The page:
Our game started on Llanowar, which would have been great, but none of us seemed to be able to get a creature out early on. Jesse (Jaya Ballard as Commander) planeswalked us to Talon Gates. We were there long enough to suspend several cards; probably too many cards in fact. The urge to put out bigger creatures so you don't have to pay for them is big, but it just means that they are sitting there for a long time. I was running my Tajic deck and I suspended Jor Kadeen. Johannes (running Narset) suspended three different Planeswalkers. Suspend counters on Planeswalkers can be rather confusing.

From this point we shifted to various planes and our boards began to develop. John (also running Narset) copied a handful of cards from Johannes' deck and was enjoying the benefit of having someone else running cards that would be directly beneficial to him. Tyler (Balthor the Defiled) was running mostly zombies. Things were calm for him in the early going, relying on a Shepherd of Rot and a Leechridden Swamp to get in some early damage.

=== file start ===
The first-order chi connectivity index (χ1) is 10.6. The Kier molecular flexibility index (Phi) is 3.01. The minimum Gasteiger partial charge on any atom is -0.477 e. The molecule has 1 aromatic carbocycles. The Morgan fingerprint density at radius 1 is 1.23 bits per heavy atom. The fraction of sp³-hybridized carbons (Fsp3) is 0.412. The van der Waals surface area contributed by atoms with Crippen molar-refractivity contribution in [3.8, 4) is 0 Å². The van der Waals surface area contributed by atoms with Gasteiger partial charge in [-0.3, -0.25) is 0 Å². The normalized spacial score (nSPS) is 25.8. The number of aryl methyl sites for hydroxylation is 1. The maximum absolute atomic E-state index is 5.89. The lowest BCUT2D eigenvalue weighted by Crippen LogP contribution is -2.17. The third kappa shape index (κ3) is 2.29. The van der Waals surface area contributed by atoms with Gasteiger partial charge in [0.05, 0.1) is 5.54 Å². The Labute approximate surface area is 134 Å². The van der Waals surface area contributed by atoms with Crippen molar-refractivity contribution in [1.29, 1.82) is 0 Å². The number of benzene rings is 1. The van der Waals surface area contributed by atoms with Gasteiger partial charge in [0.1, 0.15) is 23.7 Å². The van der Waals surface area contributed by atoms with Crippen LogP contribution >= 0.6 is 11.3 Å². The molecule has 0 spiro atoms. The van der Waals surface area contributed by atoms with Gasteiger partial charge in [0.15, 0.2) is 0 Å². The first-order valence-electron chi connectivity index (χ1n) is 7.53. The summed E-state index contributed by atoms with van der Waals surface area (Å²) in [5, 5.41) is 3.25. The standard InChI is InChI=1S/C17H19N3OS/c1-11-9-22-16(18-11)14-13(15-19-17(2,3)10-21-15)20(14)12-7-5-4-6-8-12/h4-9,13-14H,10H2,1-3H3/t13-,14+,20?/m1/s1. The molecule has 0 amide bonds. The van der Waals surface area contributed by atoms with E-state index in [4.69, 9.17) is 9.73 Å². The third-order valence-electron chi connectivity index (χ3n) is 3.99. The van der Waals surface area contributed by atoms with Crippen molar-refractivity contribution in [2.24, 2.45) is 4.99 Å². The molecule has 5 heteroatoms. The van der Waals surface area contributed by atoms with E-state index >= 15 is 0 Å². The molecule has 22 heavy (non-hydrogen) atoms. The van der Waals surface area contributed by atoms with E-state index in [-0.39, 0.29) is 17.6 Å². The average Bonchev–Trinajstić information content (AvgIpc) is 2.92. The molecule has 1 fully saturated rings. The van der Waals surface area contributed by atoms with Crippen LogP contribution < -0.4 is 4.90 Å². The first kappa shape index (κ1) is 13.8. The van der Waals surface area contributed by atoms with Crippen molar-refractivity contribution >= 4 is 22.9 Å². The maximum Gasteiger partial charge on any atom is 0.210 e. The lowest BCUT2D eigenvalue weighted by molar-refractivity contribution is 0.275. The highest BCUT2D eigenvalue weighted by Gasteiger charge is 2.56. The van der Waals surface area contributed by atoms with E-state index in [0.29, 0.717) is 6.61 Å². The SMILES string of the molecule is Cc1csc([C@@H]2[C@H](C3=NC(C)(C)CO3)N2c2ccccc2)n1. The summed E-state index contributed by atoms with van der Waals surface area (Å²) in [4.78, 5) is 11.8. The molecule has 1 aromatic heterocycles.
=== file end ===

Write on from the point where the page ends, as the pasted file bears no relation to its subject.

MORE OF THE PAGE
It wasn't until I planeswalked into a Spatial Merging that things got particularly weird. Spatial Merging is a Phenomenon. Phenomenons are a type of plane card that is similar to an instant. When you flip it up, you do what it says, then go to the next plane card in the pile. It is an anomaly in the space between planes. The practical result of a Phenomenon on the planes map is to put another card under it. It just means that if you choose to travel through a Phenomenon, you don't know where you'll end up. With Spatial Merging, we put two card under it face down, since everyone ends up on two planes at once.